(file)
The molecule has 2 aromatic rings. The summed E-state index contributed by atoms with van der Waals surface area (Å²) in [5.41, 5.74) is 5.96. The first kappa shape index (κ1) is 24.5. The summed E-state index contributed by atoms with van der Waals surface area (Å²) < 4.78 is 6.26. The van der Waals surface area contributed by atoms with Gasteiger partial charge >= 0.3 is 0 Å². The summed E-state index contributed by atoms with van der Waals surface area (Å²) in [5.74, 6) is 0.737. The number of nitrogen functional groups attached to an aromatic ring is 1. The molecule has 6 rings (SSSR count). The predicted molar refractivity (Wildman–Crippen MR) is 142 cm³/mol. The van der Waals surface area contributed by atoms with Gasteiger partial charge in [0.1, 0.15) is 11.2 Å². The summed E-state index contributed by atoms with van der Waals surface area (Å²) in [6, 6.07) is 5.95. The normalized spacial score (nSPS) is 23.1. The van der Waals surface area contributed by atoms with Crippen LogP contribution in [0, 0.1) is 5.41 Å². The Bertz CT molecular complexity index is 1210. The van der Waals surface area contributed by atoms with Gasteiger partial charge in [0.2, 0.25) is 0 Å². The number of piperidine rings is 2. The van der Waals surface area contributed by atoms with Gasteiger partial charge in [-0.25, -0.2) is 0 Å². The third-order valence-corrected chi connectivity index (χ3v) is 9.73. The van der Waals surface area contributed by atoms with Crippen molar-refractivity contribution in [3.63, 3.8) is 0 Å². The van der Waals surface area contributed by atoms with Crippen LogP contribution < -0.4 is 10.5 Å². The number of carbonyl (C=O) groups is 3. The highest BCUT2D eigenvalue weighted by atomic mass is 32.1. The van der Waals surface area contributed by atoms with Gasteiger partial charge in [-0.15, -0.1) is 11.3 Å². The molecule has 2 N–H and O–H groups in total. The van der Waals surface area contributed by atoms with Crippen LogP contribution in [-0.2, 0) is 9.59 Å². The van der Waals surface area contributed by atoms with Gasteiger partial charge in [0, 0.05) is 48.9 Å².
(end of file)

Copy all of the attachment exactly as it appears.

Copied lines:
The molecule has 2 aromatic rings. The summed E-state index contributed by atoms with van der Waals surface area (Å²) in [5.41, 5.74) is 5.96. The first kappa shape index (κ1) is 24.5. The summed E-state index contributed by atoms with van der Waals surface area (Å²) < 4.78 is 6.26. The van der Waals surface area contributed by atoms with Gasteiger partial charge >= 0.3 is 0 Å². The summed E-state index contributed by atoms with van der Waals surface area (Å²) in [5.74, 6) is 0.737. The number of nitrogen functional groups attached to an aromatic ring is 1. The molecule has 6 rings (SSSR count). The predicted molar refractivity (Wildman–Crippen MR) is 142 cm³/mol. The van der Waals surface area contributed by atoms with Gasteiger partial charge in [0.1, 0.15) is 11.2 Å². The summed E-state index contributed by atoms with van der Waals surface area (Å²) in [6, 6.07) is 5.95. The normalized spacial score (nSPS) is 23.1. The van der Waals surface area contributed by atoms with Crippen LogP contribution in [0, 0.1) is 5.41 Å². The Bertz CT molecular complexity index is 1210. The van der Waals surface area contributed by atoms with Gasteiger partial charge in [0.2, 0.25) is 0 Å². The number of piperidine rings is 2. The van der Waals surface area contributed by atoms with Gasteiger partial charge in [-0.25, -0.2) is 0 Å². The third-order valence-corrected chi connectivity index (χ3v) is 9.73. The van der Waals surface area contributed by atoms with Crippen molar-refractivity contribution in [3.63, 3.8) is 0 Å². The van der Waals surface area contributed by atoms with Crippen LogP contribution < -0.4 is 10.5 Å². The number of carbonyl (C=O) groups is 3. The highest BCUT2D eigenvalue weighted by atomic mass is 32.1. The van der Waals surface area contributed by atoms with Gasteiger partial charge in [-0.15, -0.1) is 11.3 Å². The molecule has 2 N–H and O–H groups in total. The van der Waals surface area contributed by atoms with Crippen LogP contribution in [-0.2, 0) is 9.59 Å². The van der Waals surface area contributed by atoms with Gasteiger partial charge in [0, 0.05) is 48.9 Å².